Nightmare (Siréne -175)
Palazzo Dello Sport, Turin, Italy – November 12th, 1973
Disc 1: Intro/No Pussyfooting, Larks’ Tongues In Aspic Part I, Peace/A Theme, Cat Food, The Night Watch, Book Of Saturday, Easy Money, improvisation/Starless And Bible Black, Exiles
Disc 2: Fracture, Lament, improvisation/The Devil’s Triangle, The Talking Drum, Larks’ Tongues In Aspic Part II, 21st Century Schizoid Man
Orpheum’s Diamond (Siréne-175 bonus), Orpheum Theater, Boston, MA – May 4th, 1973: Opening, Doctor Diamond, Larks’ Tongues In Aspic Part I, (Fripp speaks), Easy Money, Trio, Exiles, improvisation, The Talking Drum, Larks’ Tongues In Aspic Part II, 21st Century Schizoid Man
The source used for Nightmare is a very good to almost excellent stereo audience recording very close to the stage. The instruments are all clear and the audience is not intrusive. Besides the professional sources this is one of the better King Crimson titles to be released. Some imperfections on the tape include slight distortion in the upper frequencies (noticeable in “Larks’ Tongues In Aspic Part I”) and tape hiss in quieter passages. The public address system also malfunctions occasionally spewing out static (and almost ruining “The Night Watch” in the process) and the tape shows some deterioration at the end during “Larks’ Tongues In Aspic Part II”. None of this should interfere with the enjoyment of the show however. Turin was first released on Time Machine on Lizard (LZCD 027/28) and more recently on Avant Garde (Ayanami-161). Siréne have adjusted the pitch to run closer to the correct speed making this release definitive. For those keeping score at home this is the concert before the November 13th event in Rome, released recently on Siréne’s Fascist. Whereas the Rome show was fraught with a rowdy audience and paranoid police, Turin have a respectful and appreciative audience and the band deliver an amazing show.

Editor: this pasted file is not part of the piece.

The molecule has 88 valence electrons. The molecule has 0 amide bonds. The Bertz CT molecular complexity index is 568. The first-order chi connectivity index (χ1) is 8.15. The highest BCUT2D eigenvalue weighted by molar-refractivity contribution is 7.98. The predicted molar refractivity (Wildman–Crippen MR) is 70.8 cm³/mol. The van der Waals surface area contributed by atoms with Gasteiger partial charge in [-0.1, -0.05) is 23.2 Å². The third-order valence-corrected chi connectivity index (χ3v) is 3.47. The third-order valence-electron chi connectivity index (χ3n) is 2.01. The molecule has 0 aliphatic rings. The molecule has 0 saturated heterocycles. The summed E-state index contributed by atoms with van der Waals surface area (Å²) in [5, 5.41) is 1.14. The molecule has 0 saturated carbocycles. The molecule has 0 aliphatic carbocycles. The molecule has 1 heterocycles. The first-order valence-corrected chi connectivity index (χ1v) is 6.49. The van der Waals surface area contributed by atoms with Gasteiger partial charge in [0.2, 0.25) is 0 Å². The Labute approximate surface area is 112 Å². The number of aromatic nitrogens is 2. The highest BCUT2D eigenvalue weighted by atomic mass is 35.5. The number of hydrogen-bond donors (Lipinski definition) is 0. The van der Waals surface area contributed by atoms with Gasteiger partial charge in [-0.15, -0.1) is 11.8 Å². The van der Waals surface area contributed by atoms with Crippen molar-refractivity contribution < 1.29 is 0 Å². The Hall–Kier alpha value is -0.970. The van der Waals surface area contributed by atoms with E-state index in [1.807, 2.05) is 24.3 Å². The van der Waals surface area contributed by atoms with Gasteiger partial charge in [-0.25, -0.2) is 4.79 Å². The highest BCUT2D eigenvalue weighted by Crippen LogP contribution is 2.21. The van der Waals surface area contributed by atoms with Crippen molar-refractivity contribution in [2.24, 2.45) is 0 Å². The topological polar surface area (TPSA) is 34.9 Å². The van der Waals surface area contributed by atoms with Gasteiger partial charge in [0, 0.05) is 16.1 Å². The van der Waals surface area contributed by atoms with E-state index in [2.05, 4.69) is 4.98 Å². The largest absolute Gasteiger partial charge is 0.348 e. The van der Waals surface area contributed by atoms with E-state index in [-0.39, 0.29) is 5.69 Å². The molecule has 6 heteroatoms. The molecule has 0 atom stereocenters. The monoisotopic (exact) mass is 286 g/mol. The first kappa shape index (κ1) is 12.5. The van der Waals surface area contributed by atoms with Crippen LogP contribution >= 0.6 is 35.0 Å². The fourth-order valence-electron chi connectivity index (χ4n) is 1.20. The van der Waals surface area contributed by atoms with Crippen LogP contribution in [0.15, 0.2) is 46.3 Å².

Fripp’s collaborative effort with Brian Eno “No Pussyfooting” is the opener before “Larks’ Tongues Part 1”. Fripp keeps his opening comments very short before a nice version of “The Night Watch”. The winter tour of Europe is marked by less improvisation and the beginning of playing material that would appear on Starless And Bible Black. It takes a good half hour before they begin to improvise and when they do they launch into a version of the title track. The earliest reference on stage to the piece dates from Texas in October. Turin is the second appearance on the European tour after the Saarbruegen performance on November 8th (and recently released as Third Reich on Siréne). In the second half, the weak “Lament” is followed by an improvisation that includes a nostalgic return of “The Devil’s Triangle”. This progressive rock interpretation of Gustav Holst’s “Mars” from The Planets suite was played by the first two incarnations of the band from 1969-1971 but was rarely employed by the Larks’ Tongues In Aspic lineup. The tape, as mentioned above, suffers some deterioration in “Larks’ Tongues In Aspic Part II” before fading out. It fades back in with “21st Century Schizoid Man”, the only encore this evening. Wetton sounds particularly angry as he spits out the lyrics. Fripp takes the lead in the solo and plays a fresh new melody as the rhythm section tries to follow. At one point the PA seems to lose power and there is a shout from the audience, but it comes back and the song is completed without incident. Siréne have produced a great title with Nightmare and this is one of the most enjoyable boot releases in a long while.
Most of the King Crimson releases on Siréne lately have a bonus attached and Orpheum’s Diamond is the freebie for Nightmare. This tape was the very first Crimson release on the Highland label Living In Trilogy (HL013#KC1). The tape was attributed to the April 23rd, 1974 Boston show on that release. However, as one collector wrote: “Listening to the disc, Fripp comments about being back in Boston, and about the band feeling an affinity for the place because about a year ago it was Bruford’s last gig here with Yes. Checking up on this date, Bruford’s last gig with Yes was March 27th, 1972 with Crimson as support. Crimson next played Boston just over a year later on May 4th, 1973.” The tape is good to very good and clear with a great atmosphere with the typically loud Boston audience being quiet and respectful. “Trio”, which would receive its definitive performance in November at the Concertbegouw, is played live for the first known time. The basic structure is present but with Cross playing the melody on violin instead of mellotron flutes and Bruford adding his contribution. The tracking is a bit off since Fripp’s opening speech is tracked separately. Orpheum’s Diamond could have stood on its own but thankfully Siréne offers it as a free bonus making this one of their better releases. (GS)